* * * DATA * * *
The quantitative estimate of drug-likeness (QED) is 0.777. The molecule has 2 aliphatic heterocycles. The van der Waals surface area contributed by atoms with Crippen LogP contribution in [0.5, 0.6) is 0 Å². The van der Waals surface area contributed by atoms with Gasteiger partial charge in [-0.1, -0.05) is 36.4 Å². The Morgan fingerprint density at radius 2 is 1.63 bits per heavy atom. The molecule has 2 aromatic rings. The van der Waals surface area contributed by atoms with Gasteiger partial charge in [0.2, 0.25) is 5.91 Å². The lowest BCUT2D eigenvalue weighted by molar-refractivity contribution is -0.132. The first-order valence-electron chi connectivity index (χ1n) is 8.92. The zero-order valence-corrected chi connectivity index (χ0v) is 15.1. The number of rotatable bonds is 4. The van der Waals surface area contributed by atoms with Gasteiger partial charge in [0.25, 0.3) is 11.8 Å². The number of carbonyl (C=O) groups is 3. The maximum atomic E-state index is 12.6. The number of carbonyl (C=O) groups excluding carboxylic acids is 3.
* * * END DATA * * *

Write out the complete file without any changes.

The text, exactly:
The quantitative estimate of drug-likeness (QED) is 0.777. The molecule has 2 aliphatic heterocycles. The van der Waals surface area contributed by atoms with Crippen LogP contribution in [0.5, 0.6) is 0 Å². The van der Waals surface area contributed by atoms with Gasteiger partial charge in [-0.1, -0.05) is 36.4 Å². The Morgan fingerprint density at radius 2 is 1.63 bits per heavy atom. The molecule has 2 aromatic rings. The van der Waals surface area contributed by atoms with Gasteiger partial charge in [0.2, 0.25) is 5.91 Å². The lowest BCUT2D eigenvalue weighted by molar-refractivity contribution is -0.132. The first-order valence-electron chi connectivity index (χ1n) is 8.92. The zero-order valence-corrected chi connectivity index (χ0v) is 15.1. The number of rotatable bonds is 4. The van der Waals surface area contributed by atoms with Gasteiger partial charge in [0.25, 0.3) is 11.8 Å². The number of carbonyl (C=O) groups is 3. The maximum atomic E-state index is 12.6. The number of carbonyl (C=O) groups excluding carboxylic acids is 3.